We are on the short flight from Cusco to Lima, so it’s time to play catch up. Our days have been so jam packed that I haven’t had the energy to write posts. A side note: we have a charter flight just for our group, and it’s an Airbus 320–for 85 people! Also, I am using an app to create posts offline and am learning as I go. Sorry if the pictures are weird sizes, I’m downsizing them for faster loading. This post may jump around a lot, as I’m pulling together notes from several sources.
I’ll start with some background on Peru and Cusco. Because of the mountains, driving from Cusco to Lima takes 18-22 hours! The flight, however, is only 1 hr., 20 minutes (403 miles). Cusco is at 11,000 feet, so we have had some issues with altitude—relatively minor, fortunately. Even though Cusco is so high, it doesn’t snow; in the Andes snow line is 15,000 feet. Cusco is growing rapidly, with lots of construction. Our guide told us it is the oldest city in the Americas that has been continuously inhabited, more than 2000 years. The city is very hilly, with homes built into the hillsides, lots of terracing, and retaining walls, as you can see in this view from our room.
The Incas were masters of agricultural cultivation, and for centuries Peruvians have grown crops in Andean valleys, even at 12,000 feet (the tree line level). Around Cusco potatoes are the main crop, because they do well in the mountains, and Peru has a National Institute of Potatoes. There are 3,400+ varieties, with different types best for different uses (e.g, mashed, baked, etc.). Corn (156 varieties!) is grown in mountain valleys, so we could tell when we were at lower elevations as we drove around. Quinoa, now a popular food worldwide) originated here and comes in 12 colors. Here are potato fields. (You know what corn looks like! However, Peruvian corn varieties are different, many with huge kernels.)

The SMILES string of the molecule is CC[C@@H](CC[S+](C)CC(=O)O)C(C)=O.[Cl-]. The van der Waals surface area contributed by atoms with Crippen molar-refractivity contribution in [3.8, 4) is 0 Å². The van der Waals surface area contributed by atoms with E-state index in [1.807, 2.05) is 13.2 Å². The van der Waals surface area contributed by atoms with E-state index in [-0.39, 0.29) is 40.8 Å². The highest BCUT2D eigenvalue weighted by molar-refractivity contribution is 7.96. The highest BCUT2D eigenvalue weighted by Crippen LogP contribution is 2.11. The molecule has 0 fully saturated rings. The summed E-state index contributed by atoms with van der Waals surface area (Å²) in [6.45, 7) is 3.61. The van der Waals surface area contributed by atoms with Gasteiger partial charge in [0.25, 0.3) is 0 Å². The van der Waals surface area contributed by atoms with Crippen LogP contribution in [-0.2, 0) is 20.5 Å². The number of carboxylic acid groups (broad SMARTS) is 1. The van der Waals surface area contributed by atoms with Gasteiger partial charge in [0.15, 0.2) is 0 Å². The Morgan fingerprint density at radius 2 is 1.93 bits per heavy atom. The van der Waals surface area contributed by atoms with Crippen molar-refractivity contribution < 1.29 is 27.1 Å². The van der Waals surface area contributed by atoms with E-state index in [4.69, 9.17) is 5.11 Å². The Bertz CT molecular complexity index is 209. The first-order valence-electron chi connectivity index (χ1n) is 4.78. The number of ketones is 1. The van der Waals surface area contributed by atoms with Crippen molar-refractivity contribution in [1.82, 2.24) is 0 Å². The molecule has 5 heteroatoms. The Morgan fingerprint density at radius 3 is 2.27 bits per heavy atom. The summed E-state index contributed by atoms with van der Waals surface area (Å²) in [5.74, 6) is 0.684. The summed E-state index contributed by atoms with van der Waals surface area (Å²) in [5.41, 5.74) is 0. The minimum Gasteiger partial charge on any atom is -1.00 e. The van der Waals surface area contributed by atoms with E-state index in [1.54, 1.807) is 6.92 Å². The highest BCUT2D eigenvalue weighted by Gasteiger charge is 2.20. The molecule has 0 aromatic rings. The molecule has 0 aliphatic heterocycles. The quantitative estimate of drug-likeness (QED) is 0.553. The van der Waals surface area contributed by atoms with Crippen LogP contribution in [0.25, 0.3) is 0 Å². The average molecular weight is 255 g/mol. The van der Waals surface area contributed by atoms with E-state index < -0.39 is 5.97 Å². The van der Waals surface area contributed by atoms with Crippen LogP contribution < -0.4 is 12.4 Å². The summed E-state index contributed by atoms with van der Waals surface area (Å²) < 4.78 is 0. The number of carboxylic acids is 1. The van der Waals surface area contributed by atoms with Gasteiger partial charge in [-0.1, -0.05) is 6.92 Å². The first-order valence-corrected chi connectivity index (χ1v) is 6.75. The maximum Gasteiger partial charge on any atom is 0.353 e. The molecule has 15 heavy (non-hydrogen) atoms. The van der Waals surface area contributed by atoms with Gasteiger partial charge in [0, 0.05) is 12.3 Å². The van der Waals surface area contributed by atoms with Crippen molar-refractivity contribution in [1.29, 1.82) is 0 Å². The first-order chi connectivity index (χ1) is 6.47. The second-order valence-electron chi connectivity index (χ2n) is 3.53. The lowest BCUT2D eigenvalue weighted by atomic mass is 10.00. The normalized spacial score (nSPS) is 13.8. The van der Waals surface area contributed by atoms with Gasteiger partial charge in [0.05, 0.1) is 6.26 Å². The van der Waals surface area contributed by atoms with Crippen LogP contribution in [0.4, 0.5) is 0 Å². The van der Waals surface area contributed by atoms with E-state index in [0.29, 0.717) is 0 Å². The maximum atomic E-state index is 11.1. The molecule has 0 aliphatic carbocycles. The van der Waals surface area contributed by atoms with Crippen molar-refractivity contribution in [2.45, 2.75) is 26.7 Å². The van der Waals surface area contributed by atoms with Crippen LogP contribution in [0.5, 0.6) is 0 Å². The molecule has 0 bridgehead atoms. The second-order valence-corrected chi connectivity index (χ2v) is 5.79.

Over time the Incas and Spanish intermarried and are called mestizos. For a long time, the Inca heritage was looked down upon, so they emphasized their Spanish roots. In about 2000, there was an upsurge in Inca pride. Each Inca town has its own style of hat. Vendors sell a variety of styles. Everywhere we saw women with tall white hats, called Mestizo ladies. Those hats aren’t for sale!
As we drove into Cusco we got our first glimpse of the old (400-500 years?) Inca walls at the base of many buildings. The Incas were master architects and craftsmen. Even though the stones may look as though they are set at perpendicular angles, they are not. And the wall itself is not perpendicular to the ground. Why? Because this creates stronger, more earthquake resistant buildings. You will see many more examples of this in my next posts. This is one of the old walls in the city and the stones are quite rough-cut.
Now on to some information about Incan cuisine. Inca diets were hi carb, low protein, with lots of potatoes, corn, fava and other beans, peppers, and other vegetables. Sources of protein were few, so they turned to Guinea pigs for meat, as they are easy to domesticate and raise. Today Guinea pigs are a delicacy—one we chose not to sample. Alpacas are now raised for meat as well as their wool. The meat is very healthy and low on cholesterol. I did taste alpaca, as you will see later.
The indigenous populations had llamas and alpacas to use in the fields. The Spaniards brought Oxen, which became prized and considered good luck. On the roofs of most houses, you will see statues of oxen with the cross, for good luck and prosperity.
A few more facts about Peru and we’ll call it quits for this post. Peru is a big exporter of minerals, especially copper. It is also is a major fishing country and big producer of fish meal. Also anchovies for you Caesar salad and anchovy pizza lovers.
Next post: Chinchero.